There are collectibles of a sort in Trüberbrook with associated trophies to boot, but they fill out the narrative well by taking the form of dictaphone messages recorded for an absent colleague by Hans throughout. They along with a few other trophies you’ll likely miss the first time, give good reason to play the game once again upon completing. Thankfully dialogue in almost all cases is entirely skippable so skimming through the storyline again to fulfil the criteria for trophies isn’t really a chore.
These dictaphone recordings are a great mechanism to ensure you explore every option on characters and objects, you’ll rarely get completely stuck here. One occasion where we came unstuck was due to our save being pre-release code and a critical bit of dialogue not triggering that meant we couldn’t progress. A new save soon resolved the issue.
As well as two different language options, there’s also a kid friendly mode to stop awkward questions about a couple of slightly adult themed items you’ll encounter, but to be honest even in the unsanitised version there’s nothing particularly bawdy, merely suggestive.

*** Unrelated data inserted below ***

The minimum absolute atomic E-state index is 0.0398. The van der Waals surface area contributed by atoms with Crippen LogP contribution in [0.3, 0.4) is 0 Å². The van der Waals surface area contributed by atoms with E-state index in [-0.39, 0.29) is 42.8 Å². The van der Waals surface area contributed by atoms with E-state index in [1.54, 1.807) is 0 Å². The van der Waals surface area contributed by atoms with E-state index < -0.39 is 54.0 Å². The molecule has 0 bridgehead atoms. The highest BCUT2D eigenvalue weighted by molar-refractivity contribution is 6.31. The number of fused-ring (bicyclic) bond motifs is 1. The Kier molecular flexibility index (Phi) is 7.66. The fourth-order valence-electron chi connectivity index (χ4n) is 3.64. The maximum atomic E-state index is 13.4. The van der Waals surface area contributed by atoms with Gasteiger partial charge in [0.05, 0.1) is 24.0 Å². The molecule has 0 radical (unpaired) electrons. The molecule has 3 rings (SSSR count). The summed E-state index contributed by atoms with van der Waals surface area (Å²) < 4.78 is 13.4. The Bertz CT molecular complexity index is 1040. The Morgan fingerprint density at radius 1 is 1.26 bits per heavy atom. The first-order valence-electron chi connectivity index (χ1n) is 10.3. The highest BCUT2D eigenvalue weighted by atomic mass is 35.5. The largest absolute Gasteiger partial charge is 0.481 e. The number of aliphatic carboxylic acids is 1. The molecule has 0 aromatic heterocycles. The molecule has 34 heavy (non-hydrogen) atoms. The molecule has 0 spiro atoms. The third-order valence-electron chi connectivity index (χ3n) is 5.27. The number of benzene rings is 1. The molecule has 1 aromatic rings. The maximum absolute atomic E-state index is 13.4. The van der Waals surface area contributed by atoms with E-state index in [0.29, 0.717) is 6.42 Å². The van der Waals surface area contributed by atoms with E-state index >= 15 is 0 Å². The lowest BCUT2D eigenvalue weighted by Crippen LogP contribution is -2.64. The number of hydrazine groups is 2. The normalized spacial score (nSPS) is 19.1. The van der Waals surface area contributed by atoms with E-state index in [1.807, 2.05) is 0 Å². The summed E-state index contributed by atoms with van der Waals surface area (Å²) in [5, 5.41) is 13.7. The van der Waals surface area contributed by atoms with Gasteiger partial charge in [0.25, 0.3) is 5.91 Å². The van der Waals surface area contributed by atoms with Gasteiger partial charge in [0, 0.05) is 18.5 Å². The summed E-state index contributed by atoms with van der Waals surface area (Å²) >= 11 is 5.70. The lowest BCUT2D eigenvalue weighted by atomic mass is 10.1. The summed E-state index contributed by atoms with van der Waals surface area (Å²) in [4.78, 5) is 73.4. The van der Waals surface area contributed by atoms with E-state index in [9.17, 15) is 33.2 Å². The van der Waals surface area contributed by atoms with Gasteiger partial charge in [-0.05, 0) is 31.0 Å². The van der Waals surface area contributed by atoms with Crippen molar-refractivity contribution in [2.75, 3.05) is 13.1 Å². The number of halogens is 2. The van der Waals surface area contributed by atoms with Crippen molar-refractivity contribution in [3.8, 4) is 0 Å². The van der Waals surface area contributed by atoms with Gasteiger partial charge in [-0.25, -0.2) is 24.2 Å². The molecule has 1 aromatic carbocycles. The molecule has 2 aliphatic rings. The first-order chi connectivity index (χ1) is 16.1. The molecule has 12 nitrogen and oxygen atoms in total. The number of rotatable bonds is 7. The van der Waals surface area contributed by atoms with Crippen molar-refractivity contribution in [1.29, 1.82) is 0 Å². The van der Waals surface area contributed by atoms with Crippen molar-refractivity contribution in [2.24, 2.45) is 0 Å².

If there’s any slight criticism we have, it occurred at the very end of the game in one climactic sequence. It was obvious enough what we had to do, but our perception of where the chief antagonist had to be stood was thrown off by not being able to work out their depth in the screen related to the event we had to trigger. But it proved relatively minor as we were able to proceed the next time we attempted it due to generous checkpointing.
Also, we had slight issues with our character glitching on scenery, but they were isolated problems.
In conclusion, Trüberbrook is a delightful adventure game you need to play, preferably in German with subtitles. There are a few amusing moments as opposed to outright belly laughs, but that’s just fine. Trüberbrook ist tatsächlich ein sehr gutes Spiel.
Oh, when the end credits roll, stick around for a lovely post-credits sequence.
+ Excellent voice acting and script if you play in German
+ Genuinely intriguing plot
+ Great music both as background and in one fantastic homage
+ Multiple playthroughs are no chore due to skippable dialogue
- Voice acting in English isn't quite as strong and small typos in subtitles
- One pivotal sequence made awkward by depth perception